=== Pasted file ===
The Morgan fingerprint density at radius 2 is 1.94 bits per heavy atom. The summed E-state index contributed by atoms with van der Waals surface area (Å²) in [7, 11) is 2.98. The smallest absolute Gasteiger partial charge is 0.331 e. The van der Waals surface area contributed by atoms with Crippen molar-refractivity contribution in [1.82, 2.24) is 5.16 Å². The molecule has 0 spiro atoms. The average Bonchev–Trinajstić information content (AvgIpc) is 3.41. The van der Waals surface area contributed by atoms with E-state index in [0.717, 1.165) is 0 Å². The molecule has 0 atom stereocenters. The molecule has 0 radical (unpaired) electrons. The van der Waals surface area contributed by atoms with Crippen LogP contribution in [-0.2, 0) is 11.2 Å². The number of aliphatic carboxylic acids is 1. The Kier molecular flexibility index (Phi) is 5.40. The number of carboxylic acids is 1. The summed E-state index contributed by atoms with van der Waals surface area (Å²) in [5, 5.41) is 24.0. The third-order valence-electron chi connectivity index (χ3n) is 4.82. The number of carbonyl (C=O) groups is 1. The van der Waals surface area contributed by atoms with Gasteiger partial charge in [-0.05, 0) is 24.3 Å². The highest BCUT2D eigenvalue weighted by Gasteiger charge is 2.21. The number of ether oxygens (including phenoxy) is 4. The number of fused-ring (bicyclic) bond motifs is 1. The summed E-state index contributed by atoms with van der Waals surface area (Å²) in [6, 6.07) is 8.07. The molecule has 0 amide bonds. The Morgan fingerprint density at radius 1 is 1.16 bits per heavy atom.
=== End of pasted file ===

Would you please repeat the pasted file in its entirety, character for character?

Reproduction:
The Morgan fingerprint density at radius 2 is 1.94 bits per heavy atom. The summed E-state index contributed by atoms with van der Waals surface area (Å²) in [7, 11) is 2.98. The smallest absolute Gasteiger partial charge is 0.331 e. The van der Waals surface area contributed by atoms with Crippen molar-refractivity contribution in [1.82, 2.24) is 5.16 Å². The molecule has 0 spiro atoms. The average Bonchev–Trinajstić information content (AvgIpc) is 3.41. The van der Waals surface area contributed by atoms with E-state index in [0.717, 1.165) is 0 Å². The molecule has 0 atom stereocenters. The molecule has 0 radical (unpaired) electrons. The van der Waals surface area contributed by atoms with Crippen LogP contribution in [-0.2, 0) is 11.2 Å². The number of aliphatic carboxylic acids is 1. The Kier molecular flexibility index (Phi) is 5.40. The number of carboxylic acids is 1. The summed E-state index contributed by atoms with van der Waals surface area (Å²) in [5, 5.41) is 24.0. The third-order valence-electron chi connectivity index (χ3n) is 4.82. The number of carbonyl (C=O) groups is 1. The van der Waals surface area contributed by atoms with Gasteiger partial charge in [-0.05, 0) is 24.3 Å². The highest BCUT2D eigenvalue weighted by Gasteiger charge is 2.21. The number of ether oxygens (including phenoxy) is 4. The number of fused-ring (bicyclic) bond motifs is 1. The summed E-state index contributed by atoms with van der Waals surface area (Å²) in [6, 6.07) is 8.07. The molecule has 0 amide bonds. The Morgan fingerprint density at radius 1 is 1.16 bits per heavy atom.